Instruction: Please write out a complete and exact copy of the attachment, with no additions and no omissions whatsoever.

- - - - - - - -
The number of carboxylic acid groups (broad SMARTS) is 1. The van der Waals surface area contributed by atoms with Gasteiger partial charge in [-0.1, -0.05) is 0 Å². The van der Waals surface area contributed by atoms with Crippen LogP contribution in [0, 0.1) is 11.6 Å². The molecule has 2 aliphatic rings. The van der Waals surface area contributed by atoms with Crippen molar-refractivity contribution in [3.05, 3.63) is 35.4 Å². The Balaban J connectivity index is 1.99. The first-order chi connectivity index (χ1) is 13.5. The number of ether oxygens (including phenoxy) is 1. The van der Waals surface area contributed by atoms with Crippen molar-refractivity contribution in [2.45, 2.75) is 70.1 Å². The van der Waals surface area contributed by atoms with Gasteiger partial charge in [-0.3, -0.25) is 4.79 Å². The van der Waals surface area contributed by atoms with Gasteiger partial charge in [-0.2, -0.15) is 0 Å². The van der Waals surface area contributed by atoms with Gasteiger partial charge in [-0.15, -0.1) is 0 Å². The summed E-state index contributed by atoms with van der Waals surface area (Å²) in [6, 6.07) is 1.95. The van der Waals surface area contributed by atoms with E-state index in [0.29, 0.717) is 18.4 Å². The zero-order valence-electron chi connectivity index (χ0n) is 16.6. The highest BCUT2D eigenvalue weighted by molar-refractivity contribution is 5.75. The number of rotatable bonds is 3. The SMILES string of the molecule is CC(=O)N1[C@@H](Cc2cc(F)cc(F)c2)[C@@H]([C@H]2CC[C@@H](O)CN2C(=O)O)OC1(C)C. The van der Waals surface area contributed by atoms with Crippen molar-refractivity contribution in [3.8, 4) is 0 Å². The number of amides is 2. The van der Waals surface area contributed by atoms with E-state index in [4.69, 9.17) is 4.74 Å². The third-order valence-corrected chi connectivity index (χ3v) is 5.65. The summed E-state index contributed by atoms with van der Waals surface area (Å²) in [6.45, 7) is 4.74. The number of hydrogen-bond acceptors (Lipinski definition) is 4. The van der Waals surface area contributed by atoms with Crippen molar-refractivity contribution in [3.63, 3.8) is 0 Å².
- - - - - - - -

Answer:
The number of carboxylic acid groups (broad SMARTS) is 1. The van der Waals surface area contributed by atoms with Gasteiger partial charge in [-0.1, -0.05) is 0 Å². The van der Waals surface area contributed by atoms with Crippen LogP contribution in [0, 0.1) is 11.6 Å². The molecule has 2 aliphatic rings. The van der Waals surface area contributed by atoms with Crippen molar-refractivity contribution in [3.05, 3.63) is 35.4 Å². The Balaban J connectivity index is 1.99. The first-order chi connectivity index (χ1) is 13.5. The number of ether oxygens (including phenoxy) is 1. The van der Waals surface area contributed by atoms with Crippen molar-refractivity contribution in [2.45, 2.75) is 70.1 Å². The van der Waals surface area contributed by atoms with Gasteiger partial charge in [-0.3, -0.25) is 4.79 Å². The van der Waals surface area contributed by atoms with Gasteiger partial charge in [-0.2, -0.15) is 0 Å². The van der Waals surface area contributed by atoms with Gasteiger partial charge in [-0.15, -0.1) is 0 Å². The summed E-state index contributed by atoms with van der Waals surface area (Å²) in [6, 6.07) is 1.95. The van der Waals surface area contributed by atoms with E-state index in [0.29, 0.717) is 18.4 Å². The zero-order valence-electron chi connectivity index (χ0n) is 16.6. The highest BCUT2D eigenvalue weighted by molar-refractivity contribution is 5.75. The number of rotatable bonds is 3. The SMILES string of the molecule is CC(=O)N1[C@@H](Cc2cc(F)cc(F)c2)[C@@H]([C@H]2CC[C@@H](O)CN2C(=O)O)OC1(C)C. The van der Waals surface area contributed by atoms with Crippen molar-refractivity contribution in [3.8, 4) is 0 Å². The number of amides is 2. The van der Waals surface area contributed by atoms with E-state index in [4.69, 9.17) is 4.74 Å². The third-order valence-corrected chi connectivity index (χ3v) is 5.65. The summed E-state index contributed by atoms with van der Waals surface area (Å²) in [6.45, 7) is 4.74. The number of hydrogen-bond acceptors (Lipinski definition) is 4. The van der Waals surface area contributed by atoms with Crippen molar-refractivity contribution in [3.63, 3.8) is 0 Å².